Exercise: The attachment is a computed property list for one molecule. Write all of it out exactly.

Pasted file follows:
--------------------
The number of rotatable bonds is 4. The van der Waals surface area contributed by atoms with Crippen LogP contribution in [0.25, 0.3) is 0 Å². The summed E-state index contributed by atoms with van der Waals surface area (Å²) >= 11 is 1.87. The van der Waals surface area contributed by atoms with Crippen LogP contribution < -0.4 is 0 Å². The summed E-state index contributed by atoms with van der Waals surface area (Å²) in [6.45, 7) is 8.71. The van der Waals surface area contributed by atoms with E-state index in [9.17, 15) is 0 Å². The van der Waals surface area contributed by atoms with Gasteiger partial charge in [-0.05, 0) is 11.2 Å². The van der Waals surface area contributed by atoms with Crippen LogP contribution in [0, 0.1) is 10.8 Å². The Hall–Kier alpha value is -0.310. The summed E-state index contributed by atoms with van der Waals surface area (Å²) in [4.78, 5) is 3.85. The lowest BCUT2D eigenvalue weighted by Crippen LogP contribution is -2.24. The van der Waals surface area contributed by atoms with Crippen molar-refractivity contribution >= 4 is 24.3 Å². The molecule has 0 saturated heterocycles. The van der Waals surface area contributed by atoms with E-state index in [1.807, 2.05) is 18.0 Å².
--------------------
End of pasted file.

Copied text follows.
The number of rotatable bonds is 4. The van der Waals surface area contributed by atoms with Crippen LogP contribution in [0.25, 0.3) is 0 Å². The summed E-state index contributed by atoms with van der Waals surface area (Å²) >= 11 is 1.87. The van der Waals surface area contributed by atoms with Crippen LogP contribution < -0.4 is 0 Å². The summed E-state index contributed by atoms with van der Waals surface area (Å²) in [6.45, 7) is 8.71. The van der Waals surface area contributed by atoms with E-state index in [9.17, 15) is 0 Å². The van der Waals surface area contributed by atoms with Gasteiger partial charge in [-0.05, 0) is 11.2 Å². The van der Waals surface area contributed by atoms with Crippen LogP contribution in [0, 0.1) is 10.8 Å². The Hall–Kier alpha value is -0.310. The summed E-state index contributed by atoms with van der Waals surface area (Å²) in [4.78, 5) is 3.85. The lowest BCUT2D eigenvalue weighted by Crippen LogP contribution is -2.24. The van der Waals surface area contributed by atoms with Crippen molar-refractivity contribution >= 4 is 24.3 Å². The molecule has 0 saturated heterocycles. The van der Waals surface area contributed by atoms with E-state index in [1.807, 2.05) is 18.0 Å².